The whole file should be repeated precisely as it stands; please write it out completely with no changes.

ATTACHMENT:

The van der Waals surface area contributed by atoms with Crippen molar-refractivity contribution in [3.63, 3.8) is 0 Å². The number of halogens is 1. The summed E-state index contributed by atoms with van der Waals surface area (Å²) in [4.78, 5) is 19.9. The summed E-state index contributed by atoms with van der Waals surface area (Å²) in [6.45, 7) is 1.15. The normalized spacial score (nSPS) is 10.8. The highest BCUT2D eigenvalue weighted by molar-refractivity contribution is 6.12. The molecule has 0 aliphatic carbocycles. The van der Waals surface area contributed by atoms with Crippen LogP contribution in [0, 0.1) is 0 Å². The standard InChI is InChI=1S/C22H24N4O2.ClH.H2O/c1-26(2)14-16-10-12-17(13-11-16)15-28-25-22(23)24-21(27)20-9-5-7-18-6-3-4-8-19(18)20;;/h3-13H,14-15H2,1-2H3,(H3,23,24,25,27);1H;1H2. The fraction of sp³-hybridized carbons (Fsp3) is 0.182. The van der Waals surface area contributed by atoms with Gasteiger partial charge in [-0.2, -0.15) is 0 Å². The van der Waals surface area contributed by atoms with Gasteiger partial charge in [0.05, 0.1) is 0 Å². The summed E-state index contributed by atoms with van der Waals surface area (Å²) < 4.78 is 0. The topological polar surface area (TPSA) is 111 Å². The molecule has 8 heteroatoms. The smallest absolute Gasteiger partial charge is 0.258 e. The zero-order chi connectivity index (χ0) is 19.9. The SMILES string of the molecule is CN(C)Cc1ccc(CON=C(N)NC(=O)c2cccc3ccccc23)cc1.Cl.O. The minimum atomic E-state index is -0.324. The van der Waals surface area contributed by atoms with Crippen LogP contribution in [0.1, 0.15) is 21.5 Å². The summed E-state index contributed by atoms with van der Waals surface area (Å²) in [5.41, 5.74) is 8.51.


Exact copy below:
The van der Waals surface area contributed by atoms with Crippen molar-refractivity contribution in [3.63, 3.8) is 0 Å². The number of halogens is 1. The summed E-state index contributed by atoms with van der Waals surface area (Å²) in [4.78, 5) is 19.9. The summed E-state index contributed by atoms with van der Waals surface area (Å²) in [6.45, 7) is 1.15. The normalized spacial score (nSPS) is 10.8. The highest BCUT2D eigenvalue weighted by molar-refractivity contribution is 6.12. The molecule has 0 aliphatic carbocycles. The van der Waals surface area contributed by atoms with Crippen LogP contribution in [0, 0.1) is 0 Å². The standard InChI is InChI=1S/C22H24N4O2.ClH.H2O/c1-26(2)14-16-10-12-17(13-11-16)15-28-25-22(23)24-21(27)20-9-5-7-18-6-3-4-8-19(18)20;;/h3-13H,14-15H2,1-2H3,(H3,23,24,25,27);1H;1H2. The fraction of sp³-hybridized carbons (Fsp3) is 0.182. The van der Waals surface area contributed by atoms with Gasteiger partial charge in [-0.2, -0.15) is 0 Å². The van der Waals surface area contributed by atoms with Gasteiger partial charge in [0.05, 0.1) is 0 Å². The summed E-state index contributed by atoms with van der Waals surface area (Å²) < 4.78 is 0. The topological polar surface area (TPSA) is 111 Å². The molecule has 8 heteroatoms. The smallest absolute Gasteiger partial charge is 0.258 e. The zero-order chi connectivity index (χ0) is 19.9. The SMILES string of the molecule is CN(C)Cc1ccc(CON=C(N)NC(=O)c2cccc3ccccc23)cc1.Cl.O. The minimum atomic E-state index is -0.324. The van der Waals surface area contributed by atoms with Crippen LogP contribution in [0.1, 0.15) is 21.5 Å². The summed E-state index contributed by atoms with van der Waals surface area (Å²) in [5.41, 5.74) is 8.51.